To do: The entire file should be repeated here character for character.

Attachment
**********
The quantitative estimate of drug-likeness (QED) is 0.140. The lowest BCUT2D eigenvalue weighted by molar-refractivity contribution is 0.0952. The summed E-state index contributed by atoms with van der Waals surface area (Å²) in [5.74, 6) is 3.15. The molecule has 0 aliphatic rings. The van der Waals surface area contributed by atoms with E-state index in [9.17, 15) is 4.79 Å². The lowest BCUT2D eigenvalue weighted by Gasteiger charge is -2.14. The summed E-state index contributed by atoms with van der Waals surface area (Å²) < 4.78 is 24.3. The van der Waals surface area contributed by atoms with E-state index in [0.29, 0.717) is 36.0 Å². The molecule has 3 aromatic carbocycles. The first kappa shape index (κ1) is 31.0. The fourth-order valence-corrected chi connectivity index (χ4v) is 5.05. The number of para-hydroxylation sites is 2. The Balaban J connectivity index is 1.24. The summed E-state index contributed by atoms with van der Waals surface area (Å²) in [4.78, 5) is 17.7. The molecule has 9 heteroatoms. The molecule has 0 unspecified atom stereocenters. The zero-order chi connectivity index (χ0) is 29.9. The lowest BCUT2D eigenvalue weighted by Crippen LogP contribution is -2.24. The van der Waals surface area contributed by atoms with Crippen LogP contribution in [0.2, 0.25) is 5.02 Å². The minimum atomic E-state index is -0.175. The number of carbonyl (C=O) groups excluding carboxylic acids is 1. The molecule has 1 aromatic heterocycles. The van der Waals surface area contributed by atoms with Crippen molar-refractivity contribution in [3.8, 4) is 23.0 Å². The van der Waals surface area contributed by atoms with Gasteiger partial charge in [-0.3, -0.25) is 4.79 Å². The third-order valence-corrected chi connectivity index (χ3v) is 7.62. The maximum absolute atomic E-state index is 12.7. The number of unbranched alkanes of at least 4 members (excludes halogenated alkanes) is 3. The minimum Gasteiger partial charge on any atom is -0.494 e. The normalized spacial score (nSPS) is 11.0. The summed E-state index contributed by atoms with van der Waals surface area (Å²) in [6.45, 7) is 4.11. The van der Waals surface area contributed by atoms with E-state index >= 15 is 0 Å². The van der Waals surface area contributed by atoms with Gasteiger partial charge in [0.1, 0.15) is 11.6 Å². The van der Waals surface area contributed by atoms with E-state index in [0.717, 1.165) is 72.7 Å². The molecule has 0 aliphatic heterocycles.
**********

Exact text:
The quantitative estimate of drug-likeness (QED) is 0.140. The lowest BCUT2D eigenvalue weighted by molar-refractivity contribution is 0.0952. The summed E-state index contributed by atoms with van der Waals surface area (Å²) in [5.74, 6) is 3.15. The molecule has 0 aliphatic rings. The van der Waals surface area contributed by atoms with E-state index in [9.17, 15) is 4.79 Å². The lowest BCUT2D eigenvalue weighted by Gasteiger charge is -2.14. The summed E-state index contributed by atoms with van der Waals surface area (Å²) < 4.78 is 24.3. The van der Waals surface area contributed by atoms with E-state index in [0.29, 0.717) is 36.0 Å². The molecule has 3 aromatic carbocycles. The first kappa shape index (κ1) is 31.0. The fourth-order valence-corrected chi connectivity index (χ4v) is 5.05. The number of para-hydroxylation sites is 2. The Balaban J connectivity index is 1.24. The summed E-state index contributed by atoms with van der Waals surface area (Å²) in [4.78, 5) is 17.7. The molecule has 9 heteroatoms. The molecule has 0 unspecified atom stereocenters. The zero-order chi connectivity index (χ0) is 29.9. The lowest BCUT2D eigenvalue weighted by Crippen LogP contribution is -2.24. The van der Waals surface area contributed by atoms with Crippen LogP contribution in [0.2, 0.25) is 5.02 Å². The minimum atomic E-state index is -0.175. The number of carbonyl (C=O) groups excluding carboxylic acids is 1. The molecule has 1 aromatic heterocycles. The van der Waals surface area contributed by atoms with Crippen molar-refractivity contribution in [3.8, 4) is 23.0 Å². The van der Waals surface area contributed by atoms with Gasteiger partial charge in [-0.3, -0.25) is 4.79 Å². The third-order valence-corrected chi connectivity index (χ3v) is 7.62. The maximum absolute atomic E-state index is 12.7. The number of unbranched alkanes of at least 4 members (excludes halogenated alkanes) is 3. The minimum Gasteiger partial charge on any atom is -0.494 e. The normalized spacial score (nSPS) is 11.0. The summed E-state index contributed by atoms with van der Waals surface area (Å²) in [6.45, 7) is 4.11. The van der Waals surface area contributed by atoms with E-state index >= 15 is 0 Å². The van der Waals surface area contributed by atoms with Gasteiger partial charge in [0.1, 0.15) is 11.6 Å². The van der Waals surface area contributed by atoms with E-state index in [0.717, 1.165) is 72.7 Å². The molecule has 0 aliphatic heterocycles.